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Perfect coming-of-age feature August at Twenty-two screens at the 2023 New Jersey International Film Festival on June 9


By Lauren Bromberg

originally published: 06/04/2023

Perfect coming-of-age feature August at Twenty-two screens at the 2023 New Jersey International Film Festival on June 9

August at Twenty-Two is about the mistakes and lessons we learn in our emerging adult years, a messy and beautiful era filled with parties, talking to your best friends in funny accents, sexual exploration, babysitting gigs, asking parents for rides, apologies, and practicing self-love and forgiveness. Beautiful and bubbly, Cal Davidson graduated from college no more than three months ago. She is now spending her first almost adult summer in New York City making several mistakes when reuniting with old friends, forging new situationships, and kick-starting her career as an actress.

The chaos begins as Cal dolls herself up to attend a party with Jacob, her best friend from high school with whom she has not spoken in a long time. She brings her caring best friend from college, Bobby. Cal seems surprised by Jacob’s longer hair and new girlfriend, Emily, a down-to-earth photographer.

Within no time, Cal is hitting it off with Emily. They begin spending every day together, taking pictures, talking about their dating history, and smoking. Emily jokes about how she is a bad influence on Cal. After a drunken night with Emily, Cal shows up to an acting audition off her game. Cal justifies to Bobby that this is okay because she is working on other artistic endeavors, and because it is “important to align yourself with successful people.” Bobby takes offense that Cal might not view him as a successful person. He tells Cal that she really needs to “work on her shit.”

For no good reason, the more time Cal spends with Emily, the worse of a friend she is to Bobby. For example, when Bobby shows up to an art exhibit to support Cal, who takes off to a bar with her new friends, abandoning him. Cal starts hitting it off with Jacob’s brother at the bar, even though Jacob does not like the two of them together.

About halfway through the film, Cal, Emily, and Jacob eat a meal together on the couch and Jacob realizes that his parents have flaws they are aware of but do not want to change. Jacob asserts that we should always be striving to improve our flaws, to which Cal responds, “I feel like that would be exhausting.” This quote is perfectly representative of Cal’s stagnant mindset about her career and relationships.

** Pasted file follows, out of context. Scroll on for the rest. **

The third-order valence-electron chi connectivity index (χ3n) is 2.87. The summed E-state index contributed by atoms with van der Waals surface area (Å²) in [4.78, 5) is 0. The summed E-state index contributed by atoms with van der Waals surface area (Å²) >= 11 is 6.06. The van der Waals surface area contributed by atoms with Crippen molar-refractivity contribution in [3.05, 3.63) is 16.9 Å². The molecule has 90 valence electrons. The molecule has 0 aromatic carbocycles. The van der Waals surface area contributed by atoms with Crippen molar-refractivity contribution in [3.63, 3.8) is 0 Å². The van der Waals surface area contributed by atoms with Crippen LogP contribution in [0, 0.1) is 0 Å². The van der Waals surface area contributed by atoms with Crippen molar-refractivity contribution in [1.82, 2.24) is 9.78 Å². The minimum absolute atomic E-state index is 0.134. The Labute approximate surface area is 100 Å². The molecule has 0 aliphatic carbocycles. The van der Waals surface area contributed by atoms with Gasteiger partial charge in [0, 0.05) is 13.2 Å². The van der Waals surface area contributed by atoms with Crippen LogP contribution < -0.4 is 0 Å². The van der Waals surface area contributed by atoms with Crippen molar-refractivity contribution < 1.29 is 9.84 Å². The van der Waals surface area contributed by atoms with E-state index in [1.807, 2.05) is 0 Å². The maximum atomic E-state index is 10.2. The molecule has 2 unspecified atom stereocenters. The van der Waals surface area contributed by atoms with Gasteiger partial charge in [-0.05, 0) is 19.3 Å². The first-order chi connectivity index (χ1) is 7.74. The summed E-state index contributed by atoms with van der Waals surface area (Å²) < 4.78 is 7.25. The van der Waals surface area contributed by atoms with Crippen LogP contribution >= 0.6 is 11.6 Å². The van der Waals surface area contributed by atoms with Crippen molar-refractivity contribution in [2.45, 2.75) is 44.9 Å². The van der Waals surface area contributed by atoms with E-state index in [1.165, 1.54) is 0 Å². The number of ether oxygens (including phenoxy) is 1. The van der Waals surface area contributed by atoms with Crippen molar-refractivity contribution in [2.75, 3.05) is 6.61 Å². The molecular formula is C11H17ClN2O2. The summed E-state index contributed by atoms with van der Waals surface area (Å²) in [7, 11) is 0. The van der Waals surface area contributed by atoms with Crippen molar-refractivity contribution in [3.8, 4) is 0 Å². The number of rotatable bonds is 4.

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The film gets juicy at a party after another infamous Jacob-Emily argument when an emotionally unstable Cal leads a night of drunken mistakes. From then on, Cal makes strides to “work on her shit” by aiding her single most important friendship, focusing on her acting, and practicing bringing herself joy.

I view Cal as a very likable character because of her cheeriness, attention to detail when caring for others, and desire to establish herself, despite her consistent mishaps. I believe such mishaps are forgivable and that they are part of growing up. At Cal’s audition, she even sings, “Confusion is half of what love is about,” which I appreciate is very relevant to the plot of the movie.

I especially like the special attention the writers give to Bobby’s performance song. He sings, “Cleopatra, my queen of denial, what could I have done to make you see? I've watched you make the same mistake over and over again. By now I know when to stand clear.” These lyrics represent Bobby’s perception of Cal’s development: even though Cal wanted to help her, he knew that self-growth is ultimately something Cal needs to do for herself.

Overall, the likable characters, relatable plot, and playful conversations made August at Twenty-Two very genuine and enjoyable to watch. August at Twenty-Two screens at the 2023 New Jersey International Film Festival on Friday, June 9. The film will be Online for 24 Hours and In-Person at 7 PM in Voorhees Hall #105/Rutgers University, 71 Hamilton Street, New Brunswick, NJ. Tickets are available for purchase here.

 

 



 
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